Caleb M. S. – Staff Writer
Ten years since the release of Kanye West’s My Beautiful Dark Twisted Fantasy, the album holds even more weight than at its release. Equally parts retaliatory and prophetic, Kanye’s Magna Carta now holds an unofficial top ranking in his vast catalogue of albums.
The 2009 VMAs recolored public perception of West when the rapper staggered onto the awards stage to seize the microphone from 20-year-old Taylor Swift. The now infamous “I’mma let you finish,” interruption from Kanye forced a change in public perception. West, once the out there creative with innovative sounds and masterful projects, was now a bully in the highest order.
West retreated from the public eye after the VMA debacle, self-exiling on Oahu, Hawaii in a recording studio surrounded by a Mount Rushmore of hip-hip—Jay-Z, Kid Cudi, Pusha T, and Nicki Minaj. Justin Vernon of Bon Iver made an appearance, Q-TIP penned lyrics, and RZA threw melodies at West until they stuck. “Camp Rap,” as it was dubbed, focused so much collective brain power at one project it was amazing no one spontaneously combusted. Kanye and Camp Rap debuted My Beautiful Dark Twisted Fantasy to an awestruck hip-hop community on November 22, 2010. The cover, which at first glance looks like a heavily pixelated mess, features a depiction of West in intercourse with an armless, neo-angelic, white woman. You can’t judge a book by its cover, but Kanye wanted to be damn sure any listener could judge his project by the visual alone. The cover was designed intentionally to be banned, Kanye needed Fantasy to be aggressive, over the top, monolithic, and sprawling.
West got his wish. Clocking in at just over an hour and featuring a more star-studded lineup than most Grammy Award ceremonies, Fantasy delivered on all fronts. Critiques and fans expected the artist to write to Taylor, or about Taylor, but Kanye didn’t need to. He wrote about the one thing he could control—himself. West embraced the villain label so many reviewers wanted to put on him and expressed in equal measures his invincibility and vulnerability.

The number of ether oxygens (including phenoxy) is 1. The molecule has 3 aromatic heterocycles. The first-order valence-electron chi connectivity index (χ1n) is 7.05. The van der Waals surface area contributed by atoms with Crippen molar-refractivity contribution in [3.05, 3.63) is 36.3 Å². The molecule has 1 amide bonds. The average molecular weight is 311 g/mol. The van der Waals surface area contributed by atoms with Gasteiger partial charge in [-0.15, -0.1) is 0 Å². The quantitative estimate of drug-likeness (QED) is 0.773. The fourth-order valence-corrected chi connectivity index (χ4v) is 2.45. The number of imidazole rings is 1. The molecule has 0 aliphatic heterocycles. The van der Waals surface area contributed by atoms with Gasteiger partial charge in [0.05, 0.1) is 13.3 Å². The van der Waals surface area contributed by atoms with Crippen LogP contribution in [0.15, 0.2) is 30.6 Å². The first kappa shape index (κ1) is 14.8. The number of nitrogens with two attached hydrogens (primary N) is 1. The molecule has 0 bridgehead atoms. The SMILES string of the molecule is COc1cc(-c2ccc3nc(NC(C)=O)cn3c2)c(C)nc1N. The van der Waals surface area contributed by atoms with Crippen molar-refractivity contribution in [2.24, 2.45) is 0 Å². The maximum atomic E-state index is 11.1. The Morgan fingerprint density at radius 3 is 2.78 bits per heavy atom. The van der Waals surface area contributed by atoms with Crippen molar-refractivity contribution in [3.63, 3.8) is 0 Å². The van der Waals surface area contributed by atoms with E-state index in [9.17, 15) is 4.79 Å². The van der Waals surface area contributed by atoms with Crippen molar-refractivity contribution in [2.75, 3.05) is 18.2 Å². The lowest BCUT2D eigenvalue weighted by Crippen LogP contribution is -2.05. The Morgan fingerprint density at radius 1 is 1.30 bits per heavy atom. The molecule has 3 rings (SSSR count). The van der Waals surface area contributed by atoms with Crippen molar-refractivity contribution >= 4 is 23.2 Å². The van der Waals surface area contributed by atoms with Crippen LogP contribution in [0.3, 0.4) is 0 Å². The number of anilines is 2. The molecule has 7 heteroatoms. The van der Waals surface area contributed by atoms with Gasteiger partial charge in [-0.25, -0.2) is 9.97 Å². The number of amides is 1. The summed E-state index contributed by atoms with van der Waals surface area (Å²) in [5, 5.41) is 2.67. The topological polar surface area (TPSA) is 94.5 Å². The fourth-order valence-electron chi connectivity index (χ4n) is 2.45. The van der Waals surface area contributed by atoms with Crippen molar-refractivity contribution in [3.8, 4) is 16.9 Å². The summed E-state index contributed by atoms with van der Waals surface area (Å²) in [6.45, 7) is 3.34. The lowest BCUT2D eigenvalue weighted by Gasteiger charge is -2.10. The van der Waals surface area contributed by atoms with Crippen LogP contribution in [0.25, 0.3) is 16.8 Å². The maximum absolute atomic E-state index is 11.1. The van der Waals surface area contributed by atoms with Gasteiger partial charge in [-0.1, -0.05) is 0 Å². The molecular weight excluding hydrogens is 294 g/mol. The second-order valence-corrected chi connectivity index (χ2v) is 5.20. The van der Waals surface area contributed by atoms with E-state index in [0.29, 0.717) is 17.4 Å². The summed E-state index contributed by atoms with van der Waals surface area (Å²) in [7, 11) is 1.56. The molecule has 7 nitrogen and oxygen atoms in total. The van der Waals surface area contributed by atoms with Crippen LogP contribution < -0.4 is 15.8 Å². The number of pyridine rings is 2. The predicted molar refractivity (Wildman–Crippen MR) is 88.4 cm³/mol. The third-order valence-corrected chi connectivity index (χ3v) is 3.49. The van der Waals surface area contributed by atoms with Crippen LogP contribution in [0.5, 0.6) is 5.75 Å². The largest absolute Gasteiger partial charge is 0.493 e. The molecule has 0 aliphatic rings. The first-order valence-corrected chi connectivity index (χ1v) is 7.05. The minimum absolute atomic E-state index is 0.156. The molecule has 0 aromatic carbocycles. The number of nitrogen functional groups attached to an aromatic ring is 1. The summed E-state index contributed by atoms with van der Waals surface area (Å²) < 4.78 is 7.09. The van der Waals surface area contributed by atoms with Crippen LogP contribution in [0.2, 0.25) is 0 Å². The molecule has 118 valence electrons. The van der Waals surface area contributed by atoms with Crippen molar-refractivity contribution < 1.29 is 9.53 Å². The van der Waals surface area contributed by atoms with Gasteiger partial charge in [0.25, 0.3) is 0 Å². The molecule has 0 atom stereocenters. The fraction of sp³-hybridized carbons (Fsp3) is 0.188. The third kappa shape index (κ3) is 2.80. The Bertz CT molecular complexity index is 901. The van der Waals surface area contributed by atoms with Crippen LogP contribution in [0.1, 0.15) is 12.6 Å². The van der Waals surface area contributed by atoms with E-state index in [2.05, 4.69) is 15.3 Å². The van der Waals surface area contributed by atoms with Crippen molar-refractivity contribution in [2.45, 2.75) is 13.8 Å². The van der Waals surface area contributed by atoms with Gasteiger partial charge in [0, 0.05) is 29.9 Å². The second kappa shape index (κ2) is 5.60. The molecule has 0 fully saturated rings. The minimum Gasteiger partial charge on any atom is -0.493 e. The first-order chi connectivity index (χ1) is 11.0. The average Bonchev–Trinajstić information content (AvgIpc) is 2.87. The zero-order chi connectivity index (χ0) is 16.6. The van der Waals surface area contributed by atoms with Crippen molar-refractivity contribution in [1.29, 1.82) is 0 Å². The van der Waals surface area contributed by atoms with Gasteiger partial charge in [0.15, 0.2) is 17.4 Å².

Instrumentally alone, Fantasy is a masterpiece. Power ballads lead into orchestral suites, lead into simplistic piano, lead into classic west-cost inspired beats, lead into pounding 808s. I was barely aware of Kanye West at age eleven in 2010; my musical exposure did not reach much beyond the local Christian stations my parents played in the back of our Dodge Grand Caravan (same model and color as the vehicle on the cover of Kendrick’s Good Kid, m.A.A.d city). The first rap I was exposed to a year later was Jay-Z and Kanye’s Ni***s in Paris, then a bootleg of Fantasy. I vividly remember sitting with my iPod Nano, running around my basement at one am, unable to sit still as I blasted “POWER” from the MP3 player. Today, ten years later and almost twice as old, “POWER” still has the same effect.
My Beautiful Dark Twisted Fantasy lays out the psyche of a hip-hop god, wrestling with his own mortality. Kanye equally draws off his intense egoism, then only a few songs later is wallowing in the depths of his own humanness. From “I’m killin’ this s***,” in “POWER,” (it is reported West spent 5,000 hours on production for the track) to a perfect embrace of his own d*****baggery in “Runaway,” West is a self-recognized imperfect perfectionist on a musical rampage seeking to set his own image before it is taken from him. Kanye’s lyricism is at its peak on Fantasy, as he throws gems like “They say, I was the abomination of Obama’s nation.”
Kanye is loud, brash, abrasive, vulgar, and at sometimes a downright a**hole, as he readily acknowledges “Lets have a toast for the d*****bags / a toast for the a**holes / every one of them that I know / …Runaway as fast as you can.”
My Beautiful Dark Twisted Fantasy purposefully sets up Kanye as the unhinged genius we still see him as today, a decade later. Before the memes, before the tweets, before the SNL skits and before the presidential run, there was “All of the Lights,” Kanye, and “Monster,” Kanye—the drunk thirty-year-old waving a microphone in one hand and a near-empty bottle of Hennessy in the other—redefined his own persona with an album never-since rivaled in the cult-classic sense. Swizz Beatz best sums it up on the seventh track of the album: “it’s like that sometimes, this s*** ridiculous.”